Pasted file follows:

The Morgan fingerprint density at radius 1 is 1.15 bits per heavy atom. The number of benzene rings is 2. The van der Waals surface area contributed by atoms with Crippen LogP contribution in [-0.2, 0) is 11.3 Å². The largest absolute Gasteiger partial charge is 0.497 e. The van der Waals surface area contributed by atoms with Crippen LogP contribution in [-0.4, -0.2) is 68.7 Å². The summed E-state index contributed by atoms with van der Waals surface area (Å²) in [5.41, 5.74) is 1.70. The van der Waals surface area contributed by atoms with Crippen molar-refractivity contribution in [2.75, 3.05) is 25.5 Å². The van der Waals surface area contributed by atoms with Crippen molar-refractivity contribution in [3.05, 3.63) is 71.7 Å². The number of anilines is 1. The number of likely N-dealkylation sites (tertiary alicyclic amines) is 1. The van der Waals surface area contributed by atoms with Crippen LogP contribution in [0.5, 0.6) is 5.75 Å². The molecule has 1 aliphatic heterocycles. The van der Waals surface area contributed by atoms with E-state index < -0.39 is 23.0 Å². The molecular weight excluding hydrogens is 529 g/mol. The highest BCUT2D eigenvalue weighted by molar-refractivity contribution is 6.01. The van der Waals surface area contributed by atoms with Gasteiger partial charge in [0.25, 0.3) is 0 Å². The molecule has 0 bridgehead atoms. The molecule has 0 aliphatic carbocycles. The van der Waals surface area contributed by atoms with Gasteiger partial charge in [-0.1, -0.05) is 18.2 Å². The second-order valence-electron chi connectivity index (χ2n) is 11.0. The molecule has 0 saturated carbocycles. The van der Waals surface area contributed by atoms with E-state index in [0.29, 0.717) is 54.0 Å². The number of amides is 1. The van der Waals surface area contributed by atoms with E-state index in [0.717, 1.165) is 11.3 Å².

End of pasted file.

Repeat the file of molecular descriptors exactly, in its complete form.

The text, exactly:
The Morgan fingerprint density at radius 1 is 1.15 bits per heavy atom. The number of benzene rings is 2. The van der Waals surface area contributed by atoms with Crippen LogP contribution in [-0.2, 0) is 11.3 Å². The largest absolute Gasteiger partial charge is 0.497 e. The van der Waals surface area contributed by atoms with Crippen LogP contribution in [-0.4, -0.2) is 68.7 Å². The summed E-state index contributed by atoms with van der Waals surface area (Å²) in [5.41, 5.74) is 1.70. The van der Waals surface area contributed by atoms with Crippen molar-refractivity contribution in [2.75, 3.05) is 25.5 Å². The van der Waals surface area contributed by atoms with Crippen molar-refractivity contribution in [3.05, 3.63) is 71.7 Å². The number of anilines is 1. The number of likely N-dealkylation sites (tertiary alicyclic amines) is 1. The van der Waals surface area contributed by atoms with Crippen LogP contribution in [0.5, 0.6) is 5.75 Å². The molecule has 1 aliphatic heterocycles. The van der Waals surface area contributed by atoms with E-state index < -0.39 is 23.0 Å². The molecular weight excluding hydrogens is 529 g/mol. The highest BCUT2D eigenvalue weighted by molar-refractivity contribution is 6.01. The van der Waals surface area contributed by atoms with Gasteiger partial charge in [0.25, 0.3) is 0 Å². The molecule has 0 bridgehead atoms. The molecule has 0 aliphatic carbocycles. The van der Waals surface area contributed by atoms with Gasteiger partial charge in [-0.1, -0.05) is 18.2 Å². The second-order valence-electron chi connectivity index (χ2n) is 11.0. The molecule has 0 saturated carbocycles. The van der Waals surface area contributed by atoms with E-state index in [0.29, 0.717) is 54.0 Å². The number of amides is 1. The van der Waals surface area contributed by atoms with E-state index in [0.717, 1.165) is 11.3 Å².